Erosion: Bamboo barriers

Thousands of bamboo plants have been planted across Rwanda to combat erosion and protect the country’s rivers and wetlands. Hundreds of kilometres of bamboo barriers have sprung up along the Nyabarongo River in the south, and around the Rugezi Marsh in the north. The efforts, undertaken by local NGOs and the Rwanda Environment Management Authority in the north and south respectively, are starting to deliver results. The bamboo plants form a physical barrier, containing the bodies of water and protecting surrounding areas. Bamboo also absorbs more carbon – and therefore produces more oxygen – than broad-leaved trees, and is highly efficient at removing nitrogen from  the environment (up to 99% absorption,  compared with an average of 4 to 6% for other plants).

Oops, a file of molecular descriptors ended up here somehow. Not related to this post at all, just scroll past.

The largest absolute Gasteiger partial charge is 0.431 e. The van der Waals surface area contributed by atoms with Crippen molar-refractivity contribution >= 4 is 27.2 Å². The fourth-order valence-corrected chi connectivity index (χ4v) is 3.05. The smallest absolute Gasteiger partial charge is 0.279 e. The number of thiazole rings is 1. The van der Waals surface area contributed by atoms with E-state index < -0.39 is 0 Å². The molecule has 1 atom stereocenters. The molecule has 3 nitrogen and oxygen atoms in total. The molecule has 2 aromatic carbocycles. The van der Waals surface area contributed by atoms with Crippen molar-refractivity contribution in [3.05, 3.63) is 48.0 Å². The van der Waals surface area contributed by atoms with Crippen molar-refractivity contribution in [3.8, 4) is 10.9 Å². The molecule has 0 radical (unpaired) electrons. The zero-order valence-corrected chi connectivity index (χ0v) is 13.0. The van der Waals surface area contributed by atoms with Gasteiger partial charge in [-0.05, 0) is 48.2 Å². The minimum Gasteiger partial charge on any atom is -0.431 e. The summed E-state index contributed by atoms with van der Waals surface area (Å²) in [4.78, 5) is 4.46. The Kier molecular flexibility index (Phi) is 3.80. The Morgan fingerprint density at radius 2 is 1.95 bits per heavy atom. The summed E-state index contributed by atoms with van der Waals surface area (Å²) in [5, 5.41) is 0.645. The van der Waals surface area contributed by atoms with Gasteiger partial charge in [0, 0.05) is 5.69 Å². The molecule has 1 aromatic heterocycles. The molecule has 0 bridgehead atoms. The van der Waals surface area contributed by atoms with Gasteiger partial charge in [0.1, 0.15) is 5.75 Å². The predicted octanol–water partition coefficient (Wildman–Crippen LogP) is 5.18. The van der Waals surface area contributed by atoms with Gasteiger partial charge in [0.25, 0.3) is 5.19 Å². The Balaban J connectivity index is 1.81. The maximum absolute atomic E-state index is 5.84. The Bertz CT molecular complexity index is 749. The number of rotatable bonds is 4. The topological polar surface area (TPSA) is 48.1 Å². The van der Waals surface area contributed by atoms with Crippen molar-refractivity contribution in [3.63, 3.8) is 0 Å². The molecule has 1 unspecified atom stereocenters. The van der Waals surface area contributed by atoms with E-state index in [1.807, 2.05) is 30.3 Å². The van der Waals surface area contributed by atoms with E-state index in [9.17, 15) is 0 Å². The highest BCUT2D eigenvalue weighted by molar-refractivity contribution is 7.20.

The Technical Centre for Agricultural and Rural Cooperation (CTA) is a joint international institution of the African, Caribbean and Pacific (ACP) Group of States and the European Union (EU). CTA operates under the framework of the Cotonou Agreement and is funded by the EU.